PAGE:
Coral ladder seed. We'll pay some homage to the story of John H. Conway coming up with the Game of Life on a breakroom Go board to illustrate machines in Life-like CA.
When subjected to updates according to the modified Coral ruleset, we see the ladder-like structure being built.
Although Coral and the modified ruleset shown here is very different from John Conway’s Game of Life, we can relate this ladder-like structure to a class of phenomena found in various Life-like CA: gliders and spaceships. A glider is a type of machine that can be built in Life-like CA that persists and appears to travel across the CA universe. These can be extremely simple, and make good building blocks for more complicated machines. In Life, a simple glider can be instantiated as in the figure below.
Spaceships are like gliders, and in general we can think of them as just another name for gliders that tend to be a bit larger. The space of known spaceships/gliders in Life is quite complex, and they vary substantially in size and even speed. Support for gliders in a given CA universe also tells us something about the class of a CA ruleset, which has implications for A CA’s capabilities for universal computation. Searching for gliders in CA has attracted significant effort over the years, and gives us some ideas for how we might evaluate curious machine agents interacting with Life-like CA. We can simply build an evaluation algorithm that computes the mean displacement of the center of mass of all live cells in a CA universe and how it changes over a given number of CA timesteps. Although this does give an advantage faster gliders, which are not necessarily more interesting, it provides a good starting point for developing creative machine agents that can learn to build motile machines in arbitrary CA universes. Clearly it wouldn’t make sense to compare the same quantitative value of that metric for a Coral ladder versus a Life glider, but we could evaluate a set suite of different CA universes to get an overall view of agents’ creative machinations.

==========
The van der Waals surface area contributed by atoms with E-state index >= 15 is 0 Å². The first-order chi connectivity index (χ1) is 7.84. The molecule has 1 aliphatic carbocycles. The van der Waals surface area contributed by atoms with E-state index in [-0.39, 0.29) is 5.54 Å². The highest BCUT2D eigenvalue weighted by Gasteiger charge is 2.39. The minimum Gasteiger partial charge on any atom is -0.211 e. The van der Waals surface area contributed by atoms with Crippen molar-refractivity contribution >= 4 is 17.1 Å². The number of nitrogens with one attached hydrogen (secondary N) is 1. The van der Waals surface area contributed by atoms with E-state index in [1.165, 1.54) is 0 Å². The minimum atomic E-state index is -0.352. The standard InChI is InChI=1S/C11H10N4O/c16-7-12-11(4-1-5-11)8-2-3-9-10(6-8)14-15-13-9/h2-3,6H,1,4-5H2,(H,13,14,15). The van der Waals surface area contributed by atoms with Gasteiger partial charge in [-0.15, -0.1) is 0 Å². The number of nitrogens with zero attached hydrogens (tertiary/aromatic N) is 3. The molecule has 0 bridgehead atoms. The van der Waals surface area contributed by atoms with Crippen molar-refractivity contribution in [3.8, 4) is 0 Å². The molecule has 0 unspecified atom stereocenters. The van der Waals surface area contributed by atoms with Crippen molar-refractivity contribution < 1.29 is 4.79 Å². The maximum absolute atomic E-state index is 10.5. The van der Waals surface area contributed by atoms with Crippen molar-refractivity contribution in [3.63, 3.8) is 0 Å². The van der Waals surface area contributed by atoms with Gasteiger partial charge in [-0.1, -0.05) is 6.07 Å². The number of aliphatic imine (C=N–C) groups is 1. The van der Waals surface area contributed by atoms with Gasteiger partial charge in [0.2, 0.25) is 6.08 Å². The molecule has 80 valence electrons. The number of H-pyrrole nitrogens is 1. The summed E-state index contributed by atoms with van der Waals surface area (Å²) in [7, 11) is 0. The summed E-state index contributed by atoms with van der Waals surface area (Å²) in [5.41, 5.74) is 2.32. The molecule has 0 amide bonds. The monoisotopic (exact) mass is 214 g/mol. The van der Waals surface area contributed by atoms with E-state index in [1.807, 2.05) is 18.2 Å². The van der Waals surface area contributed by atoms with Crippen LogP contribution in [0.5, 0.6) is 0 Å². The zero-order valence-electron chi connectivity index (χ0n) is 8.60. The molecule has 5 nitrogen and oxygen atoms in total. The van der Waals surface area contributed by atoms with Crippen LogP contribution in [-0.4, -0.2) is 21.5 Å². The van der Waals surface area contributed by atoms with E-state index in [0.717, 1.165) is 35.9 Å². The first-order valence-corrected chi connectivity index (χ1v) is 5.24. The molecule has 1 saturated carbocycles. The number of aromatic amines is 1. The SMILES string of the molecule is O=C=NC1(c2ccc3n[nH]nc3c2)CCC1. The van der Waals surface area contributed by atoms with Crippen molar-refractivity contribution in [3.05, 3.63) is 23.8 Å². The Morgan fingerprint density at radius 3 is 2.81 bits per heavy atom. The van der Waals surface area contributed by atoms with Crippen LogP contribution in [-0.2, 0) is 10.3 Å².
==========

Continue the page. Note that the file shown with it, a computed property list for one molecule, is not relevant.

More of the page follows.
What can a machine know about art, anyway?
Evaluating agent performance with an eye toward rewarding gliders is one way to evaluate Carle’s Game, but if that’s all we did we’d be constricting the challenge so severely it starts to look like a more standard benchmark, and it would no longer provide a good substrate for studying complexity and open-endedness. I would also like to encourage people from areas outside of a conventional machine learning background to contribute, and so in addition to rewarding agents that discover interesting machines, we should also try to reward interesting and beautiful artistic expression.
We can consider using automated means to evaluate agent-CA interactions based on quantitative preconceptions of art and beauty, for example by rewarding different types of symmetry. Or we could use novelty-based reward functions like random network distillation or autoencoder loss.